Is Pfizer COVID-19 vaccine effective against the Indian strain?

Paris: The Pfizer vaccine is slightly less effective but appears to still protect against the more transmissible Indian strain of the virus that causes COVID-19, according to a study by France’s Pasteur Institute.

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“Despite slightly diminished efficacy, the Pfizer vaccine probably protects” against the Indian variant, according to laboratory test results, said Olivier Schwartz, the institute’s director and co-author of the study that was published on the BioRxiv website ahead of peer review.

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The study sampled 28 healthcare workers in the city of Orleans. Sixteen of them had received two doses of the Pfizer vaccine, while 12 had received one dose of the AstraZeneca vaccine.

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People who had received two doses of Pfizer saw a three-fold reduction in their antibodies against the Indian variant, B.1.617, according to the study, but were still protected.

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“The situation was different with the AstraZeneca vaccine, which induced particularly low levels of antibodies neutralising” the Indian variant, the study said.

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Patients who had had COVID-19 within the past year and people vaccinated with two doses of Pfizer retained enough antibodies to be protected against the Indian variant, but three to six times less antibodies than against the UK variant, Schwartz said.

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The study shows that “this variant.. has acquired partial resistance to antibodies,” Schwartz said.

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Since first emerging in late 2019 in China, the SARS-CoV-2 virus that causes COVID-19 has developed several variants, usually named for the places where it first appeared including the so-called South Africa and UK strains.

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The variant first detected in India appears to be much more transmissible than earlier variations.

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It has now been officially recorded in 53 territories, according to a World Health Organization report.

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To try to curb its spread, France and Germany have re-introduced tighter rules on arrivals from affected countries, including the United Kingdom.

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What’s in the Pfizer-BioNTech vaccine?

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The active ingredient is messenger Ribonucleic Acid (mRNA) which triggers the production of the protein found on the spikes of the new coronavirus (SARS-CoV-2).

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The vaccine was designed on computers and synthesised in laboratories. So it’s synthetic, not natural since it’s not extracted from actual viruses or grown in a cell, like classic vaccines. This means it can be manufactured in large numbers very quickly, and can also be tweaked fast enough to keep pace with the virus’ mutations.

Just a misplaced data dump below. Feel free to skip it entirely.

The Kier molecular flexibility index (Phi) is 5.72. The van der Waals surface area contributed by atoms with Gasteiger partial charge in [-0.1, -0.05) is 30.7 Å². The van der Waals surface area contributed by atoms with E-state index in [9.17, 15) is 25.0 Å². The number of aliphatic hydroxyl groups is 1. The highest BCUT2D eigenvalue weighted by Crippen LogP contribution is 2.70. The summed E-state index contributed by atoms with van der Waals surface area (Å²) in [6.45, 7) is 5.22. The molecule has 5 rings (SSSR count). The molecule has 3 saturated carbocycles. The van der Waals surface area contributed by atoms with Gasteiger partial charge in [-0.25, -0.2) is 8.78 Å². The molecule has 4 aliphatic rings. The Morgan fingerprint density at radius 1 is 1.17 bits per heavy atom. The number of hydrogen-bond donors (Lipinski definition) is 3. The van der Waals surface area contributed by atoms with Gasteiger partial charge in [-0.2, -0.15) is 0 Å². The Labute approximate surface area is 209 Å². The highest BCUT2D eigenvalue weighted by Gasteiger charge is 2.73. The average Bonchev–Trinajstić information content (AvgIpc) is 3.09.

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How does the vaccine work?

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The vaccine enables the production of the “spike proteins” that sit on the coronavirus’ crown and is used to gain entry to cells. The mRNA in the vaccine provokes the production of spike protein in the cells of the human body, and the body responds by producing antibodies, and B cells and T cells are activated, according to Ugur Sahin, the chief executive of BioNTech that co-developed the vaccine with Pfizer.

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Why the vaccine requires cold storage?

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All mRNA vaccines are highly fragile and should be kept at extremely low temperatures. Or else, it will disintegrate.

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For long-term storage, the Pfizer-BioNTech vaccine has to be stored at -100F (-70C), and that requires specialist cooling equipment. Pfizer’s innovative distribution container keeps the vaccine at that temperature for 10 days if it’s unopened, according to a New Scientist report. The containers can be stored for up to 30 days if they are replenished with dry ice every five days. After thawing, the vaccine can be stored in a regular fridge for up to five days.

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How fast can the vaccine be produced?

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The full Pfizer-BioNTech vaccine dose is 30 micrograms (a microgram is a millionth of a gram). It will technically require only several months to produce two doses for the 7.8 billion people in the world. But it’s not that simple.

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Pfizer’s chief executive, Albert Bourla, said that it could have 30 to 40 million doses of the vaccine before the end of the year, which would be enough for 15 to 20 million people. Pfizer and BioNTech say they could ramp up to 1.3 billion doses a year. Read more

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